Dip your fingers into the water bowl and shake off the excess water. Pick up about a tablespoon of rice and gently squeeze into a rectangular shape with rounded edges. Next, pick up a slice of fish, and gently press onto the rice. The rice is very sticky so the fish will stay in place. If desired you can spread a small amount of wasabi along the centre of the fish before pressing it, wasabi side down, onto the rice. Otherwise, you can have wasabi on the plate to add as the sushi is eaten.

Serve on one large communal platter, or on individual platters, with wasabi and a small bowl of dipping sauce on the side.

Sushi preparation adapted from Cooking Class Japanese / Australian Women’s Weekly. Sydney: Network Distribution Co., c2001.

Crispy King Prawns with Honey Garlic Sauce


On sunny weekends, when nothing else is on, we often make a trip to the Sydney Fish Market  to pickup some seafood for a decadent and indulgent lunch.  There are always so many fabulous seafood options to choose from.  I try to have a plan before I get there, or I am become too overwhelmed to choose!

Whatever else we buy, we almost always come home from the fish market with prawns. Everyone in our house loves prawns – so much so that there is pretty much no bad way to serve them.  However, when I say everyone loves them, that includes the cats. So if we are going to eat them, we have to be prepared to deal with the feline Jekyll to Hyde transformation that occurs as they pick up the scent.  The crazed caterwauling is horrendous. The claws come out as they reach upwards in the hope of snagging that loose tail.  They will haul themselves up our legs to get closer. They are relentless.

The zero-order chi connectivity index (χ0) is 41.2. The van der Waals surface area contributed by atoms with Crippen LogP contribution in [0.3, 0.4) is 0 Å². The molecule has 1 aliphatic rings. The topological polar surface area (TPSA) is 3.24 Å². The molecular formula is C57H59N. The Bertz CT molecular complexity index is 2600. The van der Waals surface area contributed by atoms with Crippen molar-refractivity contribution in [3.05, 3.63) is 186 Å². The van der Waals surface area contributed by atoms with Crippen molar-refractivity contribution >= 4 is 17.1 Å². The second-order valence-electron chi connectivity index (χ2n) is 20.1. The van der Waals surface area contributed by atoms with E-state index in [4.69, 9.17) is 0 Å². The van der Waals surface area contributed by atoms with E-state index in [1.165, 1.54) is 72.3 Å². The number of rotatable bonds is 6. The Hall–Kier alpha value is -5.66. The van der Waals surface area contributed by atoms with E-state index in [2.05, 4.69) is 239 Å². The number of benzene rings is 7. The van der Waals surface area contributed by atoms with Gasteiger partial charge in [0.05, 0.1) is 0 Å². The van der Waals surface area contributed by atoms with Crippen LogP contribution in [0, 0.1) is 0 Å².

So in order to prepare prawns and enjoy eating them we must ban our furry friends from the house,  and play some music to drown out the howling and scratching against glass doors.

This recipe is another inspired by Kylie Kwong. Aside from the process of peeling the prawns it is very quick and easy to prepare, and is really tasty.


  • 1 kg green king prawns
  • 3 t cornflour
  • 2 T water
  • 2 T light soy sauce
  • 1 egg, lightly beaten
  • 1 T finely chopped coriander
  • 1 t sesame oil
  • vegetable oil for frying

Honey Garlic Sauce

  • 2 T honey
  • 2 T shao hsing wine or dry sherry
  • 2 garlic cloves, finely chopped
  • 3 T light soy sauce

Peel and de-vein prawns, leaving tails intact. In small bowl, mix ingredients for Honey Garlic Sauce and set aside.

Mix cornflour and water in a medium-sized bowl.  Add prawns, soy sauce, egg and sesame oil and mix well.  In wok or frying pan heat oil until the surface seems to shimmer.  Fry the prawns in batches for 1 minute. Drain on kitchen paper.

Drain oil and reheat wok until moderately hot.  Return prawns to it with the sauce and cook for 30 seconds.

Arrange on platter and serve immediately.

Adapted from Simple Chinese Cooking / Kylie Kwong. Camberwell : Lantern, 2006.